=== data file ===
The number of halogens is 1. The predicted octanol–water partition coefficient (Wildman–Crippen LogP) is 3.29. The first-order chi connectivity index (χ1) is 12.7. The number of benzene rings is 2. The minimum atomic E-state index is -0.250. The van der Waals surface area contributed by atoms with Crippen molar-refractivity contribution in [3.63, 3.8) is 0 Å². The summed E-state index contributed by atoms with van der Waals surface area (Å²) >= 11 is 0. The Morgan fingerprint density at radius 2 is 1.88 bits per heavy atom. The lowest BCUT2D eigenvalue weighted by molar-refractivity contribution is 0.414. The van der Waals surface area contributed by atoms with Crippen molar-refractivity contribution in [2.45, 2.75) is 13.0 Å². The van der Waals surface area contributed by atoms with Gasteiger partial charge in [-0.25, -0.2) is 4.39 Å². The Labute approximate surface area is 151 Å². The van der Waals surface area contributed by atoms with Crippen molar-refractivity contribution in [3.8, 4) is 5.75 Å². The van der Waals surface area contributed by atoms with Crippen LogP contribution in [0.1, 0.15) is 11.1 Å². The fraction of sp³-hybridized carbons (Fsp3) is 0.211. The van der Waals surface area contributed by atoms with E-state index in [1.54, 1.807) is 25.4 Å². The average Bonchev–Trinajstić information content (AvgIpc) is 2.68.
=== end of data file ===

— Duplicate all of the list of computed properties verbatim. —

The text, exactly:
The number of halogens is 1. The predicted octanol–water partition coefficient (Wildman–Crippen LogP) is 3.29. The first-order chi connectivity index (χ1) is 12.7. The number of benzene rings is 2. The minimum atomic E-state index is -0.250. The van der Waals surface area contributed by atoms with Crippen molar-refractivity contribution in [3.63, 3.8) is 0 Å². The summed E-state index contributed by atoms with van der Waals surface area (Å²) >= 11 is 0. The Morgan fingerprint density at radius 2 is 1.88 bits per heavy atom. The lowest BCUT2D eigenvalue weighted by molar-refractivity contribution is 0.414. The van der Waals surface area contributed by atoms with Crippen molar-refractivity contribution in [2.45, 2.75) is 13.0 Å². The van der Waals surface area contributed by atoms with Gasteiger partial charge in [-0.25, -0.2) is 4.39 Å². The Labute approximate surface area is 151 Å². The van der Waals surface area contributed by atoms with Crippen molar-refractivity contribution in [3.8, 4) is 5.75 Å². The van der Waals surface area contributed by atoms with Crippen LogP contribution in [0.1, 0.15) is 11.1 Å². The fraction of sp³-hybridized carbons (Fsp3) is 0.211. The van der Waals surface area contributed by atoms with E-state index in [1.54, 1.807) is 25.4 Å². The average Bonchev–Trinajstić information content (AvgIpc) is 2.68.